It’s well-intended, and these are mostly words of wisdom, but the artwork inspires more than the words, which, if timeless,...




It’s hard to imagine Calvin Coolidge and the practice of Zen joining forces, but Than gives it the old-school try.

Not just Coolidge (in an unusually prolix turn), but the Stoics Seneca and Epictetus; Margaret E. Knight, Amelia Earhart, and Marie Curie; Jack London, Theodore Roosevelt, and Jacob A. Riis—all are grist for Than’s mill, which turns their inspirational words into short, graphic meditations. “Happiness is like a butterfly,” starts one of Than’s paneled episodes, a lovely bit from Henry David Thoreau that the cartoonist follows through eight pictures until the old, white man who has been trying mightily to catch a butterfly gives up and then dozes off while fishing—at which point the elusive butterfly appears on his shoulder. The aphorisms can be straight-out sharp, like that of the Dalai Lama’s “But basically, we are the same human beings.” Others feel ambiguous—Seneca: “All cruelty springs from weakness”—or dry as tinder—Sir Ken Robinson: “We have to rethink the fundamental principles on which we’re educating our children.” Than’s characters are easy on the eye, but perhaps there are a few too many transformations into superheroes, and many strips are radically decontextualized from their speakers’ work, as in Riis’ stonecutter. Thumbnail biographies of at most four sentences follow.

It’s well-intended, and these are mostly words of wisdom, but the artwork inspires more than the words, which, if timeless, can still feel musty. (Graphic nonfiction. 10-18)

Pub Date: Oct. 17, 2017

ISBN: 978-1-4494-8721-8

Page Count: 128

Publisher: Andrews McMeel

Review Posted Online: Aug. 2, 2017

Kirkus Reviews Issue: Aug. 15, 2017

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Telgemeier has created an utterly charming graphic memoir of tooth trauma, first crushes and fickle friends, sweetly reminiscent of Judy Blume’s work. One night, Raina trips and falls after a Girl Scout meeting, knocking out her two front teeth. This leads to years of painful surgeries, braces, agonizing root canals and other oral atrocities. Her friends offer little solace through this trying ordeal, spending more of their time teasing than comforting her. After years of these girls’ constant belittling, Raina branches out and finds her own voice and a new group of friends. Young girls will relate to her story, and her friend-angst is palpable. Readers should not overlook this seemingly simply drawn work; the strong writing and emotionally expressive characters add an unexpected layer of depth. As an afterword, the author includes a photo of her smiling, showing off the results of all of the years of pain she endured. Irresistible, funny and touching—a must read for all teenage girls, whether en-braced or not. (Graphic memoir. 12 & up)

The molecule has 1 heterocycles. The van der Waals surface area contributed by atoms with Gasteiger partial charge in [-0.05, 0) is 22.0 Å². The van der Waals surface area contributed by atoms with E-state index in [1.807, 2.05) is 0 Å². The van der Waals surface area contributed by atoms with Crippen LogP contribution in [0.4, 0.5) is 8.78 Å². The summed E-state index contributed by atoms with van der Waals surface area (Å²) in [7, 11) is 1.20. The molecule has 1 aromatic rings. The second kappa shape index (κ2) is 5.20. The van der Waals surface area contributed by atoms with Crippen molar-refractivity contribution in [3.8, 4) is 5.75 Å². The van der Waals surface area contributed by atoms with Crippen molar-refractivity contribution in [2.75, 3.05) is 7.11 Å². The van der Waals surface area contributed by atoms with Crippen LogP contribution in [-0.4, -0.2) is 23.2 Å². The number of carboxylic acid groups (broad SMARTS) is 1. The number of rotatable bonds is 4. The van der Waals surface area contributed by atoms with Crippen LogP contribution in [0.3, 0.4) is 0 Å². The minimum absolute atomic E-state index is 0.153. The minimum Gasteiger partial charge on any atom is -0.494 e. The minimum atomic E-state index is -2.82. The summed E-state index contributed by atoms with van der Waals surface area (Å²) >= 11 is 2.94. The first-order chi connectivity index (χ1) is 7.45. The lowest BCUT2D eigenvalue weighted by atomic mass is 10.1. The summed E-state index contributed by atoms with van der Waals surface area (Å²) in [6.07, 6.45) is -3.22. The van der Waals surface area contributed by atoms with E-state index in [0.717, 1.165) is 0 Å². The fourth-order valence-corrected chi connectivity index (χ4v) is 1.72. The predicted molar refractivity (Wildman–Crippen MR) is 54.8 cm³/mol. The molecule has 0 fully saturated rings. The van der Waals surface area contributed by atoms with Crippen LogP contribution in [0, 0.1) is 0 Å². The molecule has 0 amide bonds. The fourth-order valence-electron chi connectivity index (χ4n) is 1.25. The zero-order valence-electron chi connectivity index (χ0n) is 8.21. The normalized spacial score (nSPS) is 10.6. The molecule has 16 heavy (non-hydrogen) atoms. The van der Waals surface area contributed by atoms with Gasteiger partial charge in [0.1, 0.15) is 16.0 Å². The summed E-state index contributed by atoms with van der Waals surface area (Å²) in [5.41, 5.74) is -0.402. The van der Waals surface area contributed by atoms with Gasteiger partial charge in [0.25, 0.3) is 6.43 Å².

Pub Date: Feb. 1, 2010

ISBN: 978-0-545-13205-3

Page Count: 224

Publisher: Bantam Discovery

Review Posted Online: Dec. 22, 2010

Kirkus Reviews Issue: Jan. 1, 2010

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Humble, endearing and utterly easy to relate to; don’t miss this one.


The charismatic creator of the Eisner-nominated Amelia Rules! series recounts his beginnings as a cartoonist.

From the very first panel, Gownley’s graphic memoir is refreshingly different. He’s not the archetypal nerd, and he doesn’t retreat to draw due to feelings of loneliness or isolation. Gownley seems to be a smart kid and a talented athlete, and he has a loyal group of friends and a girlfriend. After he falls ill, first with chicken pox and then pneumonia, he falls behind in school and loses his head-of-the-class standing—a condition he is determined to reverse. A long-standing love of comics leads him to write his own, though his first attempt is shot down by his best friend, who suggests he should instead write a comic about their group. He does, and it’s an instant sensation. Gownley’s story is wonderful; his small-town life is so vividly evinced, it’s difficult to not get lost in it. While readers will certainly pick up on the nostalgia, it should be refreshing—if not completely alien—for younger readers to see teens interacting without texting, instead using phones with cords. Eagle-eyed readers will also be able to see the beginnings of his well-loved books about Amelia. He includes an author’s note that shouldn’t be overlooked—just be sure to keep the tissues handy.

Humble, endearing and utterly easy to relate to; don’t miss this one. (author’s note) (Graphic memoir. 10 & up)

Pub Date: Feb. 25, 2014

ISBN: 978-0-545-45346-2

Page Count: 240

Publisher: Graphix/Scholastic

Review Posted Online: Nov. 13, 2013

Kirkus Reviews Issue: Dec. 1, 2013

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